The first official day of the California Liberty March was cold, overcast and drizzly. NOT the typical sunny San Diego day I was hoping for.
I arrived at the Old Poway Park to find it bustling with activity. I was surprised to see children and costumed adults all over the place. And, the train engine was out. It looked like a Saturday instead of a dreary Monday. A homeschooling organization was holding an American History event for their kids. A distinguished-looking black gentleman, dressed as a sheriff was there, volunteering to teach the kids about blacks in the Old West.
Three patriots met me there: Brad, Rick and Don (I will not post last names). Also there was a News Program filming crew from Australia.
The Aussies had contacted me last week about filming the start of my march, and to interview me. They are going to be in California until May 3rd to cover gun control legislation. Somehow, they found out about my march.
Being interviewed ended up being rather difficult due to the noise of the crowd, the playing of a violinist, and the loud whistle of the train engine. So, we moved away from the park, and did a strolling interview.
I don’t think the older gentleman who did the interviewing appreciated my brusque manner. He asked me a question that was dripping with liberal sentiment; something about the tragedy of gun violence, or something.
I told him that I, of course, deplored shooting and deaths. Simply because I support the Second Amendment doesn’t mean I am devoid of compassion. But, I said, this isn’t about gun control. It is about controlling the American populace. First, I find it insulting that my fellow Americans do not trust me. That is what they are saying when they push for gun control. Because no mentally-ill person, and no criminal will comply with any gun laws. Therefore, the only people who pay the price are law-abiding citizens. We are expected to give up our unalienable rights so that people feel better? No.
I also told him that no one in government has the constitutional power or moral authority to deprive me of my inalienable rights. Based on his expression, that didn’t go over well. Perhaps he was thinking I am one of those “unreasonable right-wingers” who won’t compromise in the name of saving “the children.”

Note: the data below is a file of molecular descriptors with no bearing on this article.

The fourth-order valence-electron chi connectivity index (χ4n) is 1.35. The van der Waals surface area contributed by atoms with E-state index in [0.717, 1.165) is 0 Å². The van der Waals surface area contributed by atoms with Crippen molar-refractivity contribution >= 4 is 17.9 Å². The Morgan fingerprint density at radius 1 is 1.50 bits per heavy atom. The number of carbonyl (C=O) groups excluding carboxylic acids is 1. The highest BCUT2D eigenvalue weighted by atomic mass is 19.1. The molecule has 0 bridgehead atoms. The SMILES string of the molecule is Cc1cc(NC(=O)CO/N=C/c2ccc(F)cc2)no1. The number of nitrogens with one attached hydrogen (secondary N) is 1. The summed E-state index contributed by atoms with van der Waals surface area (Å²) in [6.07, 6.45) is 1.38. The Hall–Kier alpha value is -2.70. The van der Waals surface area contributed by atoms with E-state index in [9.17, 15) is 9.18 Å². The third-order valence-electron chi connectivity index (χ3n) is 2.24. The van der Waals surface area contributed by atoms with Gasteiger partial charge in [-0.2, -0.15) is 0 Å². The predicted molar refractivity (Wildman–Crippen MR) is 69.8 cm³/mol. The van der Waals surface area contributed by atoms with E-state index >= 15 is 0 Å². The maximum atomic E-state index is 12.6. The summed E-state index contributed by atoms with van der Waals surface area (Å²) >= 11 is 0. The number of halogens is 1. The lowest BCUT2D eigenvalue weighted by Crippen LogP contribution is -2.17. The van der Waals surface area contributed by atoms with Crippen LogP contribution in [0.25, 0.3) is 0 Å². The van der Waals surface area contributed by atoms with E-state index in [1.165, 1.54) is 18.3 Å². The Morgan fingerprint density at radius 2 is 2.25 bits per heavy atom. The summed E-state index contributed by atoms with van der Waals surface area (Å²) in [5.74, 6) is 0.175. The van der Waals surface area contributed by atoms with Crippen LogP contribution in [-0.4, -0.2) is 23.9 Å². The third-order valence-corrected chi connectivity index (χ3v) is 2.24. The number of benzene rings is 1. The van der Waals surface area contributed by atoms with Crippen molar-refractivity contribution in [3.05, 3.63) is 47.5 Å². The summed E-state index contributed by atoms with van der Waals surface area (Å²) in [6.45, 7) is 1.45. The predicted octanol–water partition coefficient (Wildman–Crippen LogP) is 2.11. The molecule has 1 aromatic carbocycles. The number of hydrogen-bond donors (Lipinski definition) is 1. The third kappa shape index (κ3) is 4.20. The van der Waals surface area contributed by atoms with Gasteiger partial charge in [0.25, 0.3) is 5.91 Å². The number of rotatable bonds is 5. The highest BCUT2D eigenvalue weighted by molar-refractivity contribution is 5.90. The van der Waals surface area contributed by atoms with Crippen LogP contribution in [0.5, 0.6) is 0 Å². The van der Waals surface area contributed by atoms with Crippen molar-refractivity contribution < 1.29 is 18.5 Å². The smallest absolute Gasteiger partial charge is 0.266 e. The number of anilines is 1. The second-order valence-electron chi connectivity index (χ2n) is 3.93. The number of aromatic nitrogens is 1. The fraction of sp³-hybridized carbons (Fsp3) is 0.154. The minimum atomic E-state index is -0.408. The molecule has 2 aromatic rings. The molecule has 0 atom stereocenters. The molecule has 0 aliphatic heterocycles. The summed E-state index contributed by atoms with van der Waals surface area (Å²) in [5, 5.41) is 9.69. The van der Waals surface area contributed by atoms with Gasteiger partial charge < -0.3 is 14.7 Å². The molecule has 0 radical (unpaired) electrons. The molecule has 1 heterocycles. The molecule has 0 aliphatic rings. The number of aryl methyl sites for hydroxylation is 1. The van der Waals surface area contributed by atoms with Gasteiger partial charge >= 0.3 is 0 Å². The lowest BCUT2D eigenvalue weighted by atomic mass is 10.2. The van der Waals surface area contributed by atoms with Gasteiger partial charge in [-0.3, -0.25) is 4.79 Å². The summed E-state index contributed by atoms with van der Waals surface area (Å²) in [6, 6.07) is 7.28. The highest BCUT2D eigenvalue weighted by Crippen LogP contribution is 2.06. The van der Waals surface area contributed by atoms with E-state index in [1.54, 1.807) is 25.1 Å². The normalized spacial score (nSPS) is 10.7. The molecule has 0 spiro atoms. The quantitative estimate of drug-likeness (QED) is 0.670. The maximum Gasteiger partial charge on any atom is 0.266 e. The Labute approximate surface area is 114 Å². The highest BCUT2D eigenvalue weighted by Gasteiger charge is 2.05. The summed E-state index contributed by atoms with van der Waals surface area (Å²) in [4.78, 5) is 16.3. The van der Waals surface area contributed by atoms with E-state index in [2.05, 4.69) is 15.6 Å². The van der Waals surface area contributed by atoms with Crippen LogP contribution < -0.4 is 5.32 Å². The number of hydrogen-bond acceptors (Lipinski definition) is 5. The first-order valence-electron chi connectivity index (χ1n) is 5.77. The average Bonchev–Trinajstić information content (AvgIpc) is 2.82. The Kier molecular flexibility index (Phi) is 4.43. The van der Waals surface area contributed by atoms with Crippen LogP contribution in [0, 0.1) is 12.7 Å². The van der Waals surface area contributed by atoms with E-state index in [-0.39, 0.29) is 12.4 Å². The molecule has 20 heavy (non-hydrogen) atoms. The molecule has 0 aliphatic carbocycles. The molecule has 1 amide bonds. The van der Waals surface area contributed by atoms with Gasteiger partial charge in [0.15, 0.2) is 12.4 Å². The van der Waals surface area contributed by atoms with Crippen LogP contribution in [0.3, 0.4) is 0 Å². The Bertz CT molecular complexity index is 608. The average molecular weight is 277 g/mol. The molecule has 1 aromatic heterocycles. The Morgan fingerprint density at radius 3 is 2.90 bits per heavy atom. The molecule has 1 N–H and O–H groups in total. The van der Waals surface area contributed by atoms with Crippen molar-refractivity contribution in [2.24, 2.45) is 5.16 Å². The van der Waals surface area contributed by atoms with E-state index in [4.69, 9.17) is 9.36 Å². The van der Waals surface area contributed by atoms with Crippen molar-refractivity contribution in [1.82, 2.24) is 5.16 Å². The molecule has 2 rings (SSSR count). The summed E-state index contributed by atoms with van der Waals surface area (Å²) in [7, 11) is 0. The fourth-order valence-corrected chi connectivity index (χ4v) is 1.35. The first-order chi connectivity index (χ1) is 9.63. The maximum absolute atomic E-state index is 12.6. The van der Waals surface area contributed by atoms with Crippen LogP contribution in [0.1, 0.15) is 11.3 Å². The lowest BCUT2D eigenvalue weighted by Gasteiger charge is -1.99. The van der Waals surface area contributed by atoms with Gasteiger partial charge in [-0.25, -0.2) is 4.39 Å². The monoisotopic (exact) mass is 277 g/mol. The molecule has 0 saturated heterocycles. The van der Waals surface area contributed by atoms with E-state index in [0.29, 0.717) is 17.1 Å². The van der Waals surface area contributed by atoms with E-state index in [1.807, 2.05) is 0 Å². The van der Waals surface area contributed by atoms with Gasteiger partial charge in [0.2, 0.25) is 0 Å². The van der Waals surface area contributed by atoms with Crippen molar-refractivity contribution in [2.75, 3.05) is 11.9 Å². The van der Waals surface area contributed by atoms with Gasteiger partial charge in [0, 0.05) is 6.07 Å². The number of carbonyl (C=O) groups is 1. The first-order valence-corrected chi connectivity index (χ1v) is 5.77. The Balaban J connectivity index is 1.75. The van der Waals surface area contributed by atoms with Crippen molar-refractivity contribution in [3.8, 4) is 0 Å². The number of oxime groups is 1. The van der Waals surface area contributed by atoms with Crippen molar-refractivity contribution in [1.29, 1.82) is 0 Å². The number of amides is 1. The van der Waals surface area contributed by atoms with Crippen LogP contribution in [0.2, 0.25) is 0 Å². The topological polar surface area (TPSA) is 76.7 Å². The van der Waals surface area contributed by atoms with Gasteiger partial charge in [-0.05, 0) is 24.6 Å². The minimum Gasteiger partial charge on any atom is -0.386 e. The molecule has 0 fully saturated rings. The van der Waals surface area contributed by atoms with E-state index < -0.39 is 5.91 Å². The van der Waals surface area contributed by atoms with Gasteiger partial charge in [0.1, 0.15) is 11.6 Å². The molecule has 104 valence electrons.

If he thought this, he was correct. If the children are to be safe and protected, it will be in large part due to someone on campuses being armed.
As part of their B roll footage, I rolled and unfurled my flag over and over from different angles, and was filmed walking at 20% my normal pace. The sheriff-costumed man agreed to be filmed as well, because he liked what I am doing. When the Australians were finally done filming, they were off.
Just before they finished, though, an elderly man in a small car pulled over and demanded to know why I was carrying the Flag in the rain. He was livid. He informed us that he was a Korean War POW for two years, and that he would not stand for the Flag to be mistreated.
I informed him I was marching so as to stand up for the Constitution, and he calmed down. I gave him a business card with the Liberty March contact information. Assuaged, he drove off.
By the time Brad, Don, and I reached O’s American Kitchen in Mira Mesa, it was 2:30. That was over an hour past schedule. The manager had offered to buy lunch for whomever marched with me: Pepperoni pizza, breadsticks, salads, and drinks (Thank you, Robert!).
Brad and his wife Mary took their leave and Don and I continued on. Thankfully, the pain in my feet due to diabetic neuropathy wasn’t bad at all.
We didn’t get too far before a homeless man ran up to me and started asking me questions about my flag. The 3’x5′ flag is on a 9.5′ long pole. So, it’s visible from a distance.
The homeless man identified himself as the Popular Hobo. He has a blog and wanted to interview me. Apparently, even homeless people have Internet access these days.
During our talk, he informed me about the bombing at the Boston Marathon. I was shocked. I was marching all morning, and hadn’t heard. I took my leave and kept walking.
Don had to leave shortly after that. I quickened my pace. Eight miles later, I finally reached the end point to today’s march.
At the Carmel Mountain Post Office, I did not see the usual throngs of Tea Party people on the streets. Only twenty or so people were there. They were having a great time with loud music. I handed out some cards, telling people about the march. Half in attendance, though, already knew me. I had hoped I could handout a hundred or two cards, to get more publicity. But, alas…
It was at the moment that I realized that no one there could give me a ride back to my car. My flagpole was too damn long! No one there had a mini-van like I have, which could hold my flag. So, I decided to start walking back to my house, six miles away.
Along the way, I meet a very nice couple walking a dog. Henrietta is from Sweden, and she dreads what is happening to America. She warned me against the adoption of Socialism. I shook their hands and continued home.
After a bit, night fell. It was dark. By that time, my muscles ached from holding the flag, and walking so far. It was very dark and I was wearing all black. So, I must have seem odd to people who drove by.
On the last mile until I reached home, I was trudging. The soles of my feet felt as if a meat tenderizer had furiously beaten them a dozen times. As I am typing this, I am resting the soles of my feet on an ice pack. Agony again.
I am exhausted. I will post again on the second day of the march.